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Review: Posted by John David Anderson

Title: Posted
Author: John David Anderson
Year Published: 2017

Genre: YA fiction (LGBTQ)
Pages: 369
Rating: 4 out of 5

Location (my 2018 Google Reading map)USA (MI)

FTC Disclosure: I borrowed this book from my school library

Summary (from the inside flap of the book): In middle school, words aren't just words. They can be weapons. They can be gifts. The right words can win you friends or make you enemies. They can come back to haunt you. Sometimes they can change things forever.

When cell phones are banned at Branton Middle School, Frost and his friends Deedee, Wolf, and Bench come up with a new way to communicate: leaving sticky notes for each other all around the school. It catches on, and soon all the kids in school are leaving notes--though for every kind and friendly one, there is a cutting and cruel one as well.

In the middle of this, a new girl named Rose arrives at school and sits at Frost's lunch table. Rose is not like anyone els at Branton Middle School, and it's clear that the close circle of friends Frost has made for himself won't easily old together. As the sticky-note war escalates and the pressure to choose sides mounts, Frost soon realizes that after this year, nothing will ever be the same.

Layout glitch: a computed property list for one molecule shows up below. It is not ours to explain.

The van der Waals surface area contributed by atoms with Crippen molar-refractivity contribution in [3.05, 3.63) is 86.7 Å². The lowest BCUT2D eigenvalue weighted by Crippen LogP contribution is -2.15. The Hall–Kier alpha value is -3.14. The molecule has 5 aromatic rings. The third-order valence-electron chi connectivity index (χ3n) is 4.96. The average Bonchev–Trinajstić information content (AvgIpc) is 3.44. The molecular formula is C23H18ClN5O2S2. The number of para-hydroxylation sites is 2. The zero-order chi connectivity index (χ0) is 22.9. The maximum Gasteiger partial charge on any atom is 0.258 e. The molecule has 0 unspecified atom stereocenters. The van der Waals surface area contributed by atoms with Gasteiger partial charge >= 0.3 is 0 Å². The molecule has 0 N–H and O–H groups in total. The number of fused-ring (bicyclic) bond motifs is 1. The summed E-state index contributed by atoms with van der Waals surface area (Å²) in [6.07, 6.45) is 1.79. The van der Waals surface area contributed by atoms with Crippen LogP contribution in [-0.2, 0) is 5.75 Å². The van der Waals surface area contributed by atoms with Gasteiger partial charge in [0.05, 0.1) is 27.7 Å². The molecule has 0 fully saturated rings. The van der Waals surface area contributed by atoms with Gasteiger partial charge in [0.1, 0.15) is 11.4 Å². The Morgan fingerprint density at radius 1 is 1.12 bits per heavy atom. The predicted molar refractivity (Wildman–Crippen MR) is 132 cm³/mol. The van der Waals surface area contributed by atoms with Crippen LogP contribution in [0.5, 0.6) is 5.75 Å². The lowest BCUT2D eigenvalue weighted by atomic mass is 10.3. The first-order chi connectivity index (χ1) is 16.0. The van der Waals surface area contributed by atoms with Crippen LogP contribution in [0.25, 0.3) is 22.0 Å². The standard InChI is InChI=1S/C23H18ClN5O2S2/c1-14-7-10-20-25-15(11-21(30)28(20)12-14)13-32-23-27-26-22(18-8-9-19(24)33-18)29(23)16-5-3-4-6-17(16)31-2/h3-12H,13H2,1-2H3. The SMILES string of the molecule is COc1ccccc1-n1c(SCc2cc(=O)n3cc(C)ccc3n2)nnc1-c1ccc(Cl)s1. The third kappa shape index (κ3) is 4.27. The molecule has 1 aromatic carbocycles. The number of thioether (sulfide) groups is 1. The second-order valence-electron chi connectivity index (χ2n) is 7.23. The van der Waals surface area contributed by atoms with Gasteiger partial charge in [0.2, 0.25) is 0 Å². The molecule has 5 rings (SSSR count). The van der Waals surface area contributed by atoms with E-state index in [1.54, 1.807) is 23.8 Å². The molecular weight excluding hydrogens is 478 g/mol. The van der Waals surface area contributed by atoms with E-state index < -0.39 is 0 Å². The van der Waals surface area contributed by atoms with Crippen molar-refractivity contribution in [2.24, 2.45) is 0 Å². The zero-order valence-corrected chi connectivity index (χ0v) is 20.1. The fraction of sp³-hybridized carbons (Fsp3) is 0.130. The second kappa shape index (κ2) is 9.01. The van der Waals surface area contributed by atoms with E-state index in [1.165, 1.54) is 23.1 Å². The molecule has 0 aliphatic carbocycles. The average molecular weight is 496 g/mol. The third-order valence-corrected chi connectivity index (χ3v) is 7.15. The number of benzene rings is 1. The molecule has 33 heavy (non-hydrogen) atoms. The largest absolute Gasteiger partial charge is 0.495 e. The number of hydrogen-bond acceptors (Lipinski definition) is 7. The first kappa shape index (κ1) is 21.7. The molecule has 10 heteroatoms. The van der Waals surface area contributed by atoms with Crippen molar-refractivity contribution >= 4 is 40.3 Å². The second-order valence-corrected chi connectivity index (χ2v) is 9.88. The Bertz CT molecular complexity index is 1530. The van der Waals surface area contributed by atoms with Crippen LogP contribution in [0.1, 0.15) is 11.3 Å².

Review: I was so excited to read this book. Our schools have recently gone one-to-one with iPads so schools are going to try to ban cell phones next year. My point is that when I was in school I wrote notes pretty much all day in every class and no one took away my pen or paper. And now there's this book! Perfect!

But this book is so much more than just a post-it war (which is what it becomes). It's about friendship, middle school, bullying, fitting in, and not being a bystander. That's a lot to take on, but the author managed to fit all that into a story about a great group of friends--a tribe--who are trying to figure out how to get through middle school as unscathed as possible. I like that they each had their talent, their issues, and they stuck up for one another, mostly.

This is a good story with great characters and a strong and important message.

Challenges for which this counts: none

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